Praying the Old Memorized Prayers

One day Jesus was praying in a certain place. When he finished, one of his disciples said to him, “Lord, teach us to pray, just as John taught his disciples.”
He said to them, “When you pray, say:
“‘Father,
hallowed be your name,
your kingdom come.
Give us each day our daily bread.
Forgive us our sins,
    for we also forgive everyone who sins against us.
And lead us not into temptation.’”
Then Jesus said to them, “Suppose you have a friend, and you go to him at midnight and say, ‘Friend, lend me three loaves of bread; a friend of mine on a journey has come to me, and I have no food to offer him.’ And suppose the one inside answers, ‘Don’t bother me. The door is already locked, and my children and I are in bed. I can’t get up and give you anything.’ I tell you, even though he will not get up and give you the bread because of friendship, yet because of your shameless audacity he will surely get up and give you as much as you need.
“So I say to you: Ask and it will be given to you; seek and you will find; knock and the door will be opened to you. For everyone who asks receives; the one who seeks finds; and to the one who knocks, the door will be opened.
“Which of you fathers, if your son asks for a fish, will give him a snake instead? Or if he asks for an egg, will give him a scorpion? If you then, though you are evil, know how to give good gifts to your children, how much more will your Father in heaven give the Holy Spirit to those who ask him!”

  • Luke 11:1-13

“The use of set prayers can be a help even for a small community living together under certain circumstances, but often it becomes only an evasion of real prayer. By using ecclesial forms and the church’s wealth of thought, we can easily deceive ourselves about our own prayer life. The prayers then become beautiful and profound, but not genuine. As helpful as the church’s tradition of prayer is for learning how to pray, nevertheless it cannot take the place of the prayer that I owe to my God today. Here the poorest stammering can be better than the best—phrased prayer. It goes without saying that the state of affairs in public worship services is different from the daily worship of the community living together.”

  • Dietrich Bonhoeffer, Life Together

Bonhoeffer might have been targeting his Catholic friends on this one.  My wife, an ex-Catholic, has not said the “Hail Mary” except in explanation since we’ve been married, as far as I know.  But she says a little blessing when she volunteers to say the blessing.  It is her “go-to” blessing for when we go out to dinner at a restaurant.  We get stares and we sometimes get a thank you from people who like to know that praying is not “dead.”

Our younger son and his wife combined to create a song.  The lyrics are simple, “Thank You, Jesus for the food.  Bless it in Jesus’ name. Amen.”  Our son, being into music, composed a tune for the lyrics.  The family holds hands and sings it.

But blessings and many corporate prayers in church are not what Bonhoeffer is talking about.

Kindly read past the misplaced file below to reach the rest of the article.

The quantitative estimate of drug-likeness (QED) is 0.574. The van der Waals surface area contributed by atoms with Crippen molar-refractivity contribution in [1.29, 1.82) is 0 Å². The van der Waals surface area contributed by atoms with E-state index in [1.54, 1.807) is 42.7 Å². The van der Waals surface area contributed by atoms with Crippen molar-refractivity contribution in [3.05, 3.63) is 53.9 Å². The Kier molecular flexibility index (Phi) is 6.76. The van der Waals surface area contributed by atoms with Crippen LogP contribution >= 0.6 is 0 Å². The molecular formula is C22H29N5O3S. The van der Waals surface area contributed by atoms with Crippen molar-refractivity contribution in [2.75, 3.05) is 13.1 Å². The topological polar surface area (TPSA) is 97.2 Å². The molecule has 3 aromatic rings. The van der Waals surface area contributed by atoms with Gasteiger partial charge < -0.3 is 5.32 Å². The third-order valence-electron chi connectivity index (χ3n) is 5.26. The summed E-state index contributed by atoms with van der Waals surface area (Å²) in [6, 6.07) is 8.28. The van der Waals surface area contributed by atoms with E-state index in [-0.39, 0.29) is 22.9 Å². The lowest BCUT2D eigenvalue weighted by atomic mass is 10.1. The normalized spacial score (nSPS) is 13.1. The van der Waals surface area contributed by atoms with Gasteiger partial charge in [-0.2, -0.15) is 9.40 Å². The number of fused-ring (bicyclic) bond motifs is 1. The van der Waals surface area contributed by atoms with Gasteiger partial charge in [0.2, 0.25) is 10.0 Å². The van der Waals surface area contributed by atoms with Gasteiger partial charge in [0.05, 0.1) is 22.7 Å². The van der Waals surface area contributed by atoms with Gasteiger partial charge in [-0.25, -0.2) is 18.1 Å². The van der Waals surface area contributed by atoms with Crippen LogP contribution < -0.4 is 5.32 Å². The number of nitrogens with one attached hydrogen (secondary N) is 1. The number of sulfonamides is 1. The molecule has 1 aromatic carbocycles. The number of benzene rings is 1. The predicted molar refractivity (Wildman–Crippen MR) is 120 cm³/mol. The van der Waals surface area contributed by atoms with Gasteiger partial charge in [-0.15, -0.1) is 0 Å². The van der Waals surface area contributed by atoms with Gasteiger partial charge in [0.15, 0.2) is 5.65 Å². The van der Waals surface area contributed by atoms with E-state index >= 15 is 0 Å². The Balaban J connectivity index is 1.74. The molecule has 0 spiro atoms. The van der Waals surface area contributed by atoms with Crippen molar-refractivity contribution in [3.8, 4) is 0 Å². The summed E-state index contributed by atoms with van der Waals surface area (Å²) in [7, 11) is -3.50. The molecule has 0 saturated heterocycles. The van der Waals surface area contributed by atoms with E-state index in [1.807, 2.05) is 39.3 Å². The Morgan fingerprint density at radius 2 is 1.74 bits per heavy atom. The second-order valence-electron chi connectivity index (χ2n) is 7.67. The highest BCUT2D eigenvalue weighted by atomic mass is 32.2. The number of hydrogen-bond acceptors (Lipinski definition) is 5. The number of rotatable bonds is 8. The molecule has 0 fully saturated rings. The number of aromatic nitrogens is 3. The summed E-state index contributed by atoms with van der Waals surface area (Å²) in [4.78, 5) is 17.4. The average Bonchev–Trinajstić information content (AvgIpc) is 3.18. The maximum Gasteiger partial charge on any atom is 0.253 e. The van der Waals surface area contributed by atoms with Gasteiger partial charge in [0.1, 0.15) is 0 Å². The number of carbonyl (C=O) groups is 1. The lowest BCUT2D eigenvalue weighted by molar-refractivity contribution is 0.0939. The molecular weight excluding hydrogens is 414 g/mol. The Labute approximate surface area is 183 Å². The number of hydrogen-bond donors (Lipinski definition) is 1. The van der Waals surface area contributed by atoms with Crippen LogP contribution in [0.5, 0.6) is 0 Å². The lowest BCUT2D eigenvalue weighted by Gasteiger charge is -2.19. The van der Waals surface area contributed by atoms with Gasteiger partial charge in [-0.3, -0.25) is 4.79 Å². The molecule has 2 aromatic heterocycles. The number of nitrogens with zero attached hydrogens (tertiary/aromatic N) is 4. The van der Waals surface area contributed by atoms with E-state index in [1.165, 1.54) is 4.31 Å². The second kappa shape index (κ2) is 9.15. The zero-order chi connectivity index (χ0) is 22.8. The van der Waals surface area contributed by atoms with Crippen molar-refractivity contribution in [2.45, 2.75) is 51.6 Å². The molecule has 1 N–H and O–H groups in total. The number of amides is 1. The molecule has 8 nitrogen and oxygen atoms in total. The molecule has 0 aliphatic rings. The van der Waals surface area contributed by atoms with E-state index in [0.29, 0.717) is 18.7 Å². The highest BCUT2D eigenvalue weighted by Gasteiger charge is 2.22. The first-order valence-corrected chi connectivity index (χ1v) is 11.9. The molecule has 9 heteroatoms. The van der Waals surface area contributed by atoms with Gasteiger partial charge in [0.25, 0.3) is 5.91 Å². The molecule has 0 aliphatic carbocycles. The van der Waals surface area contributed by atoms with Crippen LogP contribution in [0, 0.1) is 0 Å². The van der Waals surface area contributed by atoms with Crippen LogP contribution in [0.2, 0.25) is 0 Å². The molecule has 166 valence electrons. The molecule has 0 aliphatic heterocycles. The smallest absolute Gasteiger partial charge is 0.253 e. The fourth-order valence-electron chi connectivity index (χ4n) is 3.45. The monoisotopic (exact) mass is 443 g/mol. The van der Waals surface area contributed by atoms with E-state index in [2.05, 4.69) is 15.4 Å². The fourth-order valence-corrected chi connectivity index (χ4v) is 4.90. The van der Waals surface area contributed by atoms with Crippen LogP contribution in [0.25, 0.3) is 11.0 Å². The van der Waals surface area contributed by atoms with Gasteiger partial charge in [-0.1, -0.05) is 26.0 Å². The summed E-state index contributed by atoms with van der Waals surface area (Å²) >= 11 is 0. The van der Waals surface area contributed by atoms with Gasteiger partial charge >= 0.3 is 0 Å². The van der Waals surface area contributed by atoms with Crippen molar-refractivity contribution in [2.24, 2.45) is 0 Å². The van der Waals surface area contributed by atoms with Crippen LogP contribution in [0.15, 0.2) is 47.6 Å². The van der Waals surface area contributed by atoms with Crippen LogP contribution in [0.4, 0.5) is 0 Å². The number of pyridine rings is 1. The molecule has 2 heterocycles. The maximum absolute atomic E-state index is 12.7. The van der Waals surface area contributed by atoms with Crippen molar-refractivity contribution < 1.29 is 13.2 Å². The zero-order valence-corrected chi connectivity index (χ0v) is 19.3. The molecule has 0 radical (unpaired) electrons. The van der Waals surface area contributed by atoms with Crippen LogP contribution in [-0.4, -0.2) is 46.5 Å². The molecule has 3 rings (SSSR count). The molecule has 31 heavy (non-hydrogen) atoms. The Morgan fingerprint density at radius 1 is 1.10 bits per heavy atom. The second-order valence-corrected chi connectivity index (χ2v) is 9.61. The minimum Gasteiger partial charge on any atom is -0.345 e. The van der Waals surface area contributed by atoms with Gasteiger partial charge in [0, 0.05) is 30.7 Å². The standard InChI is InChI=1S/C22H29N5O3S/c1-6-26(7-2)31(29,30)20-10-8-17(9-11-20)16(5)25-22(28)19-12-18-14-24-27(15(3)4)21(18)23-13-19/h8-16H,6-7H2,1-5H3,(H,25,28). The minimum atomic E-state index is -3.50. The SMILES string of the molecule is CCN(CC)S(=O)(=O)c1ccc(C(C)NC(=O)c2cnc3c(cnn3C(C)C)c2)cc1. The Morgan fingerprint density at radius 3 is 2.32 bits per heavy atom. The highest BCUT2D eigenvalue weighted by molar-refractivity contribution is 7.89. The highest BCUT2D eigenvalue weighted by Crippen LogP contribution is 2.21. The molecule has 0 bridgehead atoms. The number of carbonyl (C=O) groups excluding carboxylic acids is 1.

God wants a personal relationship with each of us.  We cannot achieve that intimacy by reciting a prayer that is in a book.  My wife reads prayers or poetry from a book (she has many for that purpose) to end our Sunday school lesson each Sunday.  But she never ends there.  She may carefully choose a prayer or poem that weaves into the Scripture that we are studying, or the study guide questions, but she always makes that closing prayer unique and specific to what seemed to resonate with the class as we studied the lesson.  She could never prepare for that specific need ahead of time.  Thus, her closing prayers are both a set liturgical style blended with specific needs.  Bonhoeffer spends time in the book discussing this type of blend.

But here, Bonhoeffer is talking about what happens in your prayer closet.

When we go to God in prayer, we need to leave our clock outside our “closet.”  We need to take as much time as necessary to make that intimate connection with God.

If we have a best friend, they do not want us to recite poetry.  They want to know what is going on in our lives.  They want to become involved.

God is no different.  God already knows everything.  If He counts every hair on our head, He knows when you stubbed your toe, got the splinter in your finger, and when you realized that the electric bill is due tomorrow and you forgot to get the check in the mail.  But God still wants that conversation, because if we give God enough time, we will talk about why we were in a hurry when we stubbed our toe.  We will admit how we were not thinking about Him when we slid our finger along the wooden window frame and got a splinter.  And we will start to see the lack of proper priorities as we discuss what our mind was really on, instead of focusing on God and the bill paying.

If you need the set prayer to get started, that is fine, but make sure you realize that you haven’t done the praying God wants.  That was just clearing the cobwebs before the real praying begins.

Soli Deo Gloria.  Only to God be the Glory.

2 Comments

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  1. Good food for thought! I like to mix my personal petitions in between my formalized prayers. We should not worry, the Holy Spirit intercedes; making up for our deficiencies. Romans 8:26.

    Liked by 1 person

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